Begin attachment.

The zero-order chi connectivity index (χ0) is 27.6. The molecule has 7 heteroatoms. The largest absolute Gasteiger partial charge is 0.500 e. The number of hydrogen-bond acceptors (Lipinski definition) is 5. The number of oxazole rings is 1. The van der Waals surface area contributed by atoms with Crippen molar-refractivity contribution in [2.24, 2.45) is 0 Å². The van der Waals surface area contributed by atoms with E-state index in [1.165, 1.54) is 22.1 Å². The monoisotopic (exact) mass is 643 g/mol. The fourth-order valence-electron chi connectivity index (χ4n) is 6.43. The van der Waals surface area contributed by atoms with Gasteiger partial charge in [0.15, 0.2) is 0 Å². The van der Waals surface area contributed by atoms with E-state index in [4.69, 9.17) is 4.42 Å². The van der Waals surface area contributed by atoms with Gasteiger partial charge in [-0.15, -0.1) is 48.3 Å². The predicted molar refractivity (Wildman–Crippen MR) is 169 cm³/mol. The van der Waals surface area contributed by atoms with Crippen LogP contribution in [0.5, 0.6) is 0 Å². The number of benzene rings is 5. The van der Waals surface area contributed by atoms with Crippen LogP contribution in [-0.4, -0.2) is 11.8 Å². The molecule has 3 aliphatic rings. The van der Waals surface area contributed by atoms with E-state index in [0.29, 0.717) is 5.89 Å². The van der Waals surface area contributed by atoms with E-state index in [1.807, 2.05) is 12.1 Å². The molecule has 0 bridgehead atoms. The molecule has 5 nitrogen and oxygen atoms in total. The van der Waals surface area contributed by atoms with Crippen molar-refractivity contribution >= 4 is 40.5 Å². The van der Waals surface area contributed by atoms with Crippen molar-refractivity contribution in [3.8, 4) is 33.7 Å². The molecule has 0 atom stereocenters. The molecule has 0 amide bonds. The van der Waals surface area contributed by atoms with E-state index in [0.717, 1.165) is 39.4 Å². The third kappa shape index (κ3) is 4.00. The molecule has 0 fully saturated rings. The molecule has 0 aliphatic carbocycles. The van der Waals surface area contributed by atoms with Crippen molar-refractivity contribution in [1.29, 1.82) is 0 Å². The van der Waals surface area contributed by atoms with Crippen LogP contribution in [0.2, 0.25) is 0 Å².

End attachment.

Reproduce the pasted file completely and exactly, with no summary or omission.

The zero-order chi connectivity index (χ0) is 27.6. The molecule has 7 heteroatoms. The largest absolute Gasteiger partial charge is 0.500 e. The number of hydrogen-bond acceptors (Lipinski definition) is 5. The number of oxazole rings is 1. The van der Waals surface area contributed by atoms with Crippen molar-refractivity contribution in [2.24, 2.45) is 0 Å². The van der Waals surface area contributed by atoms with E-state index in [1.165, 1.54) is 22.1 Å². The monoisotopic (exact) mass is 643 g/mol. The fourth-order valence-electron chi connectivity index (χ4n) is 6.43. The van der Waals surface area contributed by atoms with Gasteiger partial charge in [0.15, 0.2) is 0 Å². The van der Waals surface area contributed by atoms with E-state index in [4.69, 9.17) is 4.42 Å². The van der Waals surface area contributed by atoms with Gasteiger partial charge in [-0.15, -0.1) is 48.3 Å². The predicted molar refractivity (Wildman–Crippen MR) is 169 cm³/mol. The van der Waals surface area contributed by atoms with Crippen LogP contribution in [0.5, 0.6) is 0 Å². The number of benzene rings is 5. The van der Waals surface area contributed by atoms with Crippen LogP contribution in [-0.4, -0.2) is 11.8 Å². The molecule has 3 aliphatic rings. The van der Waals surface area contributed by atoms with E-state index in [0.29, 0.717) is 5.89 Å². The van der Waals surface area contributed by atoms with E-state index in [1.807, 2.05) is 12.1 Å². The molecule has 0 bridgehead atoms. The molecule has 5 nitrogen and oxygen atoms in total. The van der Waals surface area contributed by atoms with Crippen molar-refractivity contribution >= 4 is 40.5 Å². The van der Waals surface area contributed by atoms with Crippen molar-refractivity contribution in [3.8, 4) is 33.7 Å². The molecule has 0 atom stereocenters. The molecule has 0 amide bonds. The van der Waals surface area contributed by atoms with E-state index in [0.717, 1.165) is 39.4 Å². The third kappa shape index (κ3) is 4.00. The molecule has 0 fully saturated rings. The molecule has 0 aliphatic carbocycles. The van der Waals surface area contributed by atoms with Crippen molar-refractivity contribution in [1.29, 1.82) is 0 Å². The van der Waals surface area contributed by atoms with Crippen LogP contribution in [0.2, 0.25) is 0 Å².